Reducing sexual harassment in middle school

“Sexual harassment is appallingly common in middle school, and unfortunately the incomplete education students receive on the topic facilitates this horrendous behavior. In order to comprehensively end sexual harassment among students and abide by Title IX’s sexual harassment standards, [the school district] should update the health curriculum to ensure sexual harassment is properly addressed beginning in sixth grade,” writes Carmen Molina in The Black and White, the student newspaper at Walt Whitman High School in Bethesda, Maryland.

Carmen calls on Montgomery County Public Schools, and by extension other school districts, to know that 43 percent of middle schoolers have been the target of verbal sexual harassment and 21 percent have been the target of physical sexual harassment at school, according to a recent five-year study of 1,300 middle schoolers by the University of Illinois. That study was published in the journal Children and Youth Services Review and reported by Voxitatis in December.

The study’s lead author, Dorothy L Espelage, has also been featured in other Voxitatis releases about bullying and the pain from bullying that can last for years. But the Walt Whitman op-ed adds a study from the University of Southern Maine to the debate:

Though student perpetrators often don’t recognize their actions to be malicious, harassment profoundly affects the victim, regardless of intent. Victims of sexual harassment are more likely than other students to experience depression, loss of appetite, sleep disturbances or nightmares, low self-esteem and feelings of sadness, fear or shame. Sexual harassment can also affect the victim’s school performance, leading to increased absenteeism, poorer grades, and decreased quality of schoolwork, according to a University of Southern Maine study.

Authors James Gruber and Susan Fineran write: “Our analyses suggest that girls continue to experience sexual harassment and bullying after middle school as a result of dominance and control strategies used by adolescents, in particular, boys. The fact that health outcomes are less impacted in high school by these behaviors may well be the result of better support systems and coping mechanisms among high school girls and more developmental changes among middle school girls.”

That is, middle school girls, going through puberty, which is tough to begin with, suffer worse as a result of sexual harassment than high school girls, who have better support structures in place. That’s why we, again, have to support calls like the one here for better education in middle school health curricula.

Beyond the schools, though, we also call on community members and especially the parents of middle schoolers to empower themselves when it comes to fighting sexual harassment of their children. An eBook released last month could help, the Huffington Post reports.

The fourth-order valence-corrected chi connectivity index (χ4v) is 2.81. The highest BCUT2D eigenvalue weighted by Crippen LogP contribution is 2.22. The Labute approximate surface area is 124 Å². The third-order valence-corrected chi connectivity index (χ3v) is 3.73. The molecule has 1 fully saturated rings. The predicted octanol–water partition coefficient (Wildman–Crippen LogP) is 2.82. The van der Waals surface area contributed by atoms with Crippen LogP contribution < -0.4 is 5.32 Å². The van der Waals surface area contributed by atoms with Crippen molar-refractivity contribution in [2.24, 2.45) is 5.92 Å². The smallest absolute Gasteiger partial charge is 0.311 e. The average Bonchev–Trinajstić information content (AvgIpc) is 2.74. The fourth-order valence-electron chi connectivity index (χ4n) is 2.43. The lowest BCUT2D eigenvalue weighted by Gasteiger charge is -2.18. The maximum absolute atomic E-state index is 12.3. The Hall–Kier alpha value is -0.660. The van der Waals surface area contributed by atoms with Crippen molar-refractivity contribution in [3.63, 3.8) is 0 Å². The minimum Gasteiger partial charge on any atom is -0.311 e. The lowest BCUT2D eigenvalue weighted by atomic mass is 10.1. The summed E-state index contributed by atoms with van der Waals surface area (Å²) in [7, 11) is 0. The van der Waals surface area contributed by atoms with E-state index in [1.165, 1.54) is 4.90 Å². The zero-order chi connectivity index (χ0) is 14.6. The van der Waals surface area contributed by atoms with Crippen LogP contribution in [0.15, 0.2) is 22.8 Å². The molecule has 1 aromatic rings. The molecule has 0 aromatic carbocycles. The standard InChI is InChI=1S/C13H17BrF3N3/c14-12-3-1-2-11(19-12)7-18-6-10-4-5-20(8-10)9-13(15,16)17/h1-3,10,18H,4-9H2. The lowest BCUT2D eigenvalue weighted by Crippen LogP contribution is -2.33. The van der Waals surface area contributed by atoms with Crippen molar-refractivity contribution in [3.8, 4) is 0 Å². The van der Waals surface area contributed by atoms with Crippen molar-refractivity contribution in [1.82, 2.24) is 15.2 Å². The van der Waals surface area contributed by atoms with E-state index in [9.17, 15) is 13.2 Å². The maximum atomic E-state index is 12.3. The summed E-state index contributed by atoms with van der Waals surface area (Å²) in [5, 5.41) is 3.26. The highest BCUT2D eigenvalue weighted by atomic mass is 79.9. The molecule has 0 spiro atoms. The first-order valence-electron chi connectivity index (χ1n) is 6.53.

One of several take-home lessons from Support and Empower Your Bullied Child: A Guide For Parents is that “bullying is a little like the weather,” writes Larry Magid in reviewing Nancy Willard’s 46-page eBook. “Everyone complains but no one does anything about it. Well, that’s not entirely true. Some adults try to stop or prevent bullying but, too often, they wind up failing or making things worse.”

In particular, schools often dismiss sexual harassment with comments like, “They were just joking” or “Your child is overreacting.” This “blame the victim” approach solves nothing, Ms Willard suggests, and she should know: Her work in the area of bullying has provided important guidance to caring adults, going on a few decades now, so they can better empower young people to embrace civility and foster positive relations.

Healthy relationships are the key, of course, and bullying has often been linked to sexual harassment. Boys at Pasco Middle School in Dade City, Florida, wore pink one day last November, the Tampa Bay Times reports, to fight sexual harassment in the middle school.

Students there started the year with extensive training from the school about issues like bullying, sexual harassment, prejudice, and stereotypes. The purpose of the “Pink Out Day” was to symbolize students’ awareness of and willingness to stand up to bullying.

“When you think about it, even the wearing of pink for boys breaks stereotypes,” one teacher was quoted as saying. “In this group, we encourage the teaching of tolerance, and we teach them about stereotypes regarding gender and race. We also teach them about what healthy relationships look like.”

This kind of program needs to happen at more middle schools, including ones in Montgomery County, Maryland, and we are grateful to The Black and White for covering this important issue for the younger brothers and sisters of students at Walt Whitman.

About the Author

Paul Katula
Paul Katula is the executive editor of the Voxitatis Research Foundation, which publishes this blog. For more information, see the About page.

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